How Fantasy Writers Came Up With Their Ideas?

“In a hole in the ground there lived a hobbit.” With this sentence, the book The Hobbit starts. Created by J. R. R. Tolkien, the journey of the hobbits and the One Ring, that continues in The Lord of the Rings books, is probably the most important example of fantasy literature from the 20th century. To build their stories, authors as Tolkien found out inspiration in many sources, going from personal experiences to old myths.

Magnifying Glass and Book

  1. 1. Fantasy literature: what is it and what are the main types?

    All of them used their ideas to conceive elements that do not exist in the real world. In fantasy books, a subgenre of fantastic literature - that includes scientific fiction and horror too-, magic is part of the characters’ daily-life and, because of that, does not need to be explained. Former fantasy books, as Alice in Wonderland (1865), of Lewis Carroll, and The Wonderful Magician of Oz (1900), of L. Frank Baum, were written in the end of the 19th and in the beginning of the 20th century.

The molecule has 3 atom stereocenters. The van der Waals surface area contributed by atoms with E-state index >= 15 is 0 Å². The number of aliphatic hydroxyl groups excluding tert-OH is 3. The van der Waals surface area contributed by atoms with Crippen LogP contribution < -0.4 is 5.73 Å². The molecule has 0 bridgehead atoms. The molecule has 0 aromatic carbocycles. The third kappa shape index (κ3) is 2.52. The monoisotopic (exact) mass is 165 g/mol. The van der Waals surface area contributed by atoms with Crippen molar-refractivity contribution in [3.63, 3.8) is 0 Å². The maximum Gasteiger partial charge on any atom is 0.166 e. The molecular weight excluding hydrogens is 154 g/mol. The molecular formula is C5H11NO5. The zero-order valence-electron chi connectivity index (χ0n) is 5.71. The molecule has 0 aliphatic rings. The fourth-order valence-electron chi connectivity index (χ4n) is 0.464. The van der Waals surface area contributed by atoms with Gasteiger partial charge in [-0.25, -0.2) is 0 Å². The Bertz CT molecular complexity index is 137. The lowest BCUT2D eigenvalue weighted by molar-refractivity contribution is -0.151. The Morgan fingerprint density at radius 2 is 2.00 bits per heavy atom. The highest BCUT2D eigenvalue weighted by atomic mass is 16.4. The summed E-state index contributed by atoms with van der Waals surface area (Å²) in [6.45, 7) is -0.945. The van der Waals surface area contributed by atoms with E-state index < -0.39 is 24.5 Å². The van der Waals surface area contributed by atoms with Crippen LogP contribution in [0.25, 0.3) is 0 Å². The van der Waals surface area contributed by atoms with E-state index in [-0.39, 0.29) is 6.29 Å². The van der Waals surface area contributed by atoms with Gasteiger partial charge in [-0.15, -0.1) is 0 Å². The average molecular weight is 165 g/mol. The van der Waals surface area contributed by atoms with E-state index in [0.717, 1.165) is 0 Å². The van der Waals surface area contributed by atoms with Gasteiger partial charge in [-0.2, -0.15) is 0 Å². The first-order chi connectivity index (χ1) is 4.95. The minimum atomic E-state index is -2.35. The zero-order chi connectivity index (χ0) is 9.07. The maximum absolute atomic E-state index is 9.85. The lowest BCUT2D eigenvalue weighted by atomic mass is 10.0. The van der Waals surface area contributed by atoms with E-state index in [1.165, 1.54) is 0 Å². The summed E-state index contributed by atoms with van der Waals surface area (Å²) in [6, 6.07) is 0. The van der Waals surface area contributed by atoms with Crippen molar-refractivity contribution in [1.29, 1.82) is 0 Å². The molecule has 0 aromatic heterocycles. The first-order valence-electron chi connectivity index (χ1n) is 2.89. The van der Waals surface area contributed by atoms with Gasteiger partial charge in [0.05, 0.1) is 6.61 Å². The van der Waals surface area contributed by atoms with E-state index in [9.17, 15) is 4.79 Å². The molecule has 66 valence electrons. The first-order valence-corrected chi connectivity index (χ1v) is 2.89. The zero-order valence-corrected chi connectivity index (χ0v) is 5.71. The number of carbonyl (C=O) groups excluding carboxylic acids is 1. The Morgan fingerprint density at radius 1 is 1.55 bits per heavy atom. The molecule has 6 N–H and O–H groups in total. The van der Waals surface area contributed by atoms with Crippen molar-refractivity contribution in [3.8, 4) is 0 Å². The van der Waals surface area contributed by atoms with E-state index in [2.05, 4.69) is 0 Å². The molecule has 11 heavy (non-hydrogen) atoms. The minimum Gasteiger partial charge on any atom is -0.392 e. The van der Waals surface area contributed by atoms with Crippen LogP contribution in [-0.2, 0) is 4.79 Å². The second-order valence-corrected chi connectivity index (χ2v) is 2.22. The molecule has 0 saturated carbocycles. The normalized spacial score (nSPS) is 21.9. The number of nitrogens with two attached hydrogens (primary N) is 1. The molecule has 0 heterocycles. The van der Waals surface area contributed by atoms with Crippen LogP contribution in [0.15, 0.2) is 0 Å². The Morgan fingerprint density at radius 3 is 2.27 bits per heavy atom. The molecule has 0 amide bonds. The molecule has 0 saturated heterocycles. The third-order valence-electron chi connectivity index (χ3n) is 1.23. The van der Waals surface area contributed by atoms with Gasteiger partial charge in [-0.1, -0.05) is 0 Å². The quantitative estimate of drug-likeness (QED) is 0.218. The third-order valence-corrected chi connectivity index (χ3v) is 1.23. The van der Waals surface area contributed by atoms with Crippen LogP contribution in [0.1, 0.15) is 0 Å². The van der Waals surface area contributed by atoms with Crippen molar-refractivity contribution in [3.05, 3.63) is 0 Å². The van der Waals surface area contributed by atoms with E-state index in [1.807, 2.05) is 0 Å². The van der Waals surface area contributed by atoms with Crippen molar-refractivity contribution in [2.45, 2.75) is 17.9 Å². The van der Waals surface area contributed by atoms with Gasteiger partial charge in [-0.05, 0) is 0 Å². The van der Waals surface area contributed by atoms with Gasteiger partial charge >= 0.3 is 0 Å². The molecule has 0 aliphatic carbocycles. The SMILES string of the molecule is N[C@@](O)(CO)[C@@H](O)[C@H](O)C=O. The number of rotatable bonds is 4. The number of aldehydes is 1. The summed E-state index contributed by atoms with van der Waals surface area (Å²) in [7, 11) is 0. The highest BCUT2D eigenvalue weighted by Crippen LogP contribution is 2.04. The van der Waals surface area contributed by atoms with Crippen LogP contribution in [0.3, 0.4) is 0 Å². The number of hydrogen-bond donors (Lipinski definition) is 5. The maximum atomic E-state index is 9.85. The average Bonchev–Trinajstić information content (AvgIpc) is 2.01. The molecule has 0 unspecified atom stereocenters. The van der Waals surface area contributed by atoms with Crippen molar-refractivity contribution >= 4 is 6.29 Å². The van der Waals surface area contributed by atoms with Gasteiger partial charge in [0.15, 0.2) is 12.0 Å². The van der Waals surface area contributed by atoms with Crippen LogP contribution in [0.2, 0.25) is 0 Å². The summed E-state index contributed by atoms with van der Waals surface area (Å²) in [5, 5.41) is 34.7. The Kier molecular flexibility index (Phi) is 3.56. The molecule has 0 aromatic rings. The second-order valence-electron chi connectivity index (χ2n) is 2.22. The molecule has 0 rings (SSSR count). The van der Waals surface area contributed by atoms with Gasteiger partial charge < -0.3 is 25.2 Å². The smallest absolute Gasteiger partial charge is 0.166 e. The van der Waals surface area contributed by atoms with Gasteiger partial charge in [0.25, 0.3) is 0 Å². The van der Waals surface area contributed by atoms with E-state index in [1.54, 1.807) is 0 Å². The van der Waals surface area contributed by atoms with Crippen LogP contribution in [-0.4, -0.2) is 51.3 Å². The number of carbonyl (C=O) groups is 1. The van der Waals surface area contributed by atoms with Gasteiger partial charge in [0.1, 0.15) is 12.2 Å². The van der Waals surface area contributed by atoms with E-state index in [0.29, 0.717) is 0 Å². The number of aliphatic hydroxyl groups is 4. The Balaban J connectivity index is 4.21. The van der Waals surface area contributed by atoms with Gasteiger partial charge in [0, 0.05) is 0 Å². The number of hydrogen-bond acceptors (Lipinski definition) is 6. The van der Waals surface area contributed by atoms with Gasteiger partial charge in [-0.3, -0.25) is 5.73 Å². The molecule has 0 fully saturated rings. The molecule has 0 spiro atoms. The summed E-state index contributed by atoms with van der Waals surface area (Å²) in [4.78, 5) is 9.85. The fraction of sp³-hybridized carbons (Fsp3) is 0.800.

Most of these stories are classified as high fantasy, because happen in a totally fictional world, that contains different sort of beings, such as elves, fairies, hobbits and dwarves, have its own history, geography, languages and way of operation. The alternative space can be completely independent from the real world or connected to it by some kind of portal. These books usually work with a clear fight between the powers of good and evil and with an epic feature, which means that the main character has to accomplish a very difficult task.